Teen and twenty-something retailer Urban Outfitters (NASDAQ:URBN) has been a cut above the competition lately; it has been reporting continued sales growth even though business has declined for competitors like American Eagle Outfitters (NYSE:AEO) and Aeropostale (NASDAQOTH:AROPQ). The company has benefited from a diverse mix of brands and favorable exposure to the wholesale channel, which has been a source of fast-growing sales for it due to the surging popularity of its Free People brand.
However, Urban Outfitters' performance slipped a bit in its latest fiscal quarter. Its operating profit showed a double-digit decline, and this led to a sharp subsequent drop in its share price. So after a price haircut, is the company still a good bet?
What's the value?
Urban Outfitters has built one of the strongest franchises in the teen-focused retail arena, with a network of more than 500 stores at last count, primarily by offering contemporary fashion apparel items at reasonable price points complemented by an eclectic mix of accessories and housewares. The company has also found success in the wholesale arena through its Free People casual apparel brand, a channel that now accounts for roughly 7% of its total sales. The net result for Urban Outfitters has been a highly profitable, two-legged business model which generates solid cash flow that easily funds its global expansion plans.
In its latest fiscal year, Urban Outfitters posted a 10.4% top-line gain that was a function of strength across its major segments, led by a 29.8% sales increase at its Free People brand. More importantly, the company's gross margin improved slightly because it marked down less inventory, which allowed it to maintain a double-digit operating margin.
Unfortunately, Urban Outfitters' results weakened considerably in its latest fiscal quarter. Its gross margin contracted, which led to a double-digit decline in its operating income. Worse, the company's core Urban Outfitters brand registered a 12% drop in comparable-store sales and is starting to look a bit like the other major players in the sector.
Birds of a feather
Those players include American Eagle Outfitters, a former sector darling that is coming off a poor fiscal 2013 campaign in which it posted a 6% comparable-store sales decline and a steep drop in its operating profitability, which fell to its lowest level in the past five years. More notably, the lower profitability has significantly crimped the company's cash flow, which has made it unable to internally fund its desired capital expenditures. The net result for American Eagle Outfitters has been a need to speed up its restructuring plans, which include shrinking its domestic store base and eliminating stand-alone stores in its Aerie intimates unit.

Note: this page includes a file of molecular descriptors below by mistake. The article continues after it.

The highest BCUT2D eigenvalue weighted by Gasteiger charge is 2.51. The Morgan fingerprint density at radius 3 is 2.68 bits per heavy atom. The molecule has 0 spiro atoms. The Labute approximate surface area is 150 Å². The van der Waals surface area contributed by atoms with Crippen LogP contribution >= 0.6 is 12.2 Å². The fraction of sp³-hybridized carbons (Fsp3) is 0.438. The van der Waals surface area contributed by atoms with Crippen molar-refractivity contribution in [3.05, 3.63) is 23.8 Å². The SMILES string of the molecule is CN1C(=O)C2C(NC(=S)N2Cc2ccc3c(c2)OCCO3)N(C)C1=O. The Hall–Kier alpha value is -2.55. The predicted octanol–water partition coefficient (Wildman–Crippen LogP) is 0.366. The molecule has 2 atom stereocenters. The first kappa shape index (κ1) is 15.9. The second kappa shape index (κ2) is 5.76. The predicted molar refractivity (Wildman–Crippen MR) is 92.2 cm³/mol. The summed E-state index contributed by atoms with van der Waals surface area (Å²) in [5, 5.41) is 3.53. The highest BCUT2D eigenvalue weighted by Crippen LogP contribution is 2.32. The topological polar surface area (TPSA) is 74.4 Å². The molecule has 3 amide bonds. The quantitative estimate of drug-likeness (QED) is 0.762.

Also hurting in the current selling environment is Aeropostale, another former sector leader that has been blindsided by the general product price compression in the teen retailing sector. Its gross margin has seemingly fallen off a cliff, as it registered a 17.1% rate in its latest fiscal year. Not surprisingly, that level was insufficient to support Aeropostale's corporate overhead, which led it to report a large operating loss for the period. While management has acknowledged its shortcomings, as it recently secured a lifeline of $150 million in financing from retail-oriented investment firm Sycamore Partners, it remains to be seen what the company will look like going forward, though it is a good bet that Aeropostale will have a much smaller store footprint.
The bottom line
Urban Outfitters' business momentum undoubtedly downshifted in its latest financial update, with its operating margin dipping into the single-digit range. That being said, the company seems to have a gem in its Free People brand, which continued to grow at a strong, double-digit rate during the period, and this helped Urban Outfitters post an overall top-line increase. Investors need to be careful in the teen-oriented retail sector given falling profit levels, but Urban Outfitters looks like a long-term winner for those who want to play in the sector.
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Robert Hanley owns shares of Urban Outfitters and Aeropostale. The Motley Fool recommends Urban Outfitters. Try any of our Foolish newsletter services free for 30 days. We Fools may not all hold the same opinions, but we all believe that considering a diverse range of insights makes us better investors. The Motley Fool has a disclosure policy.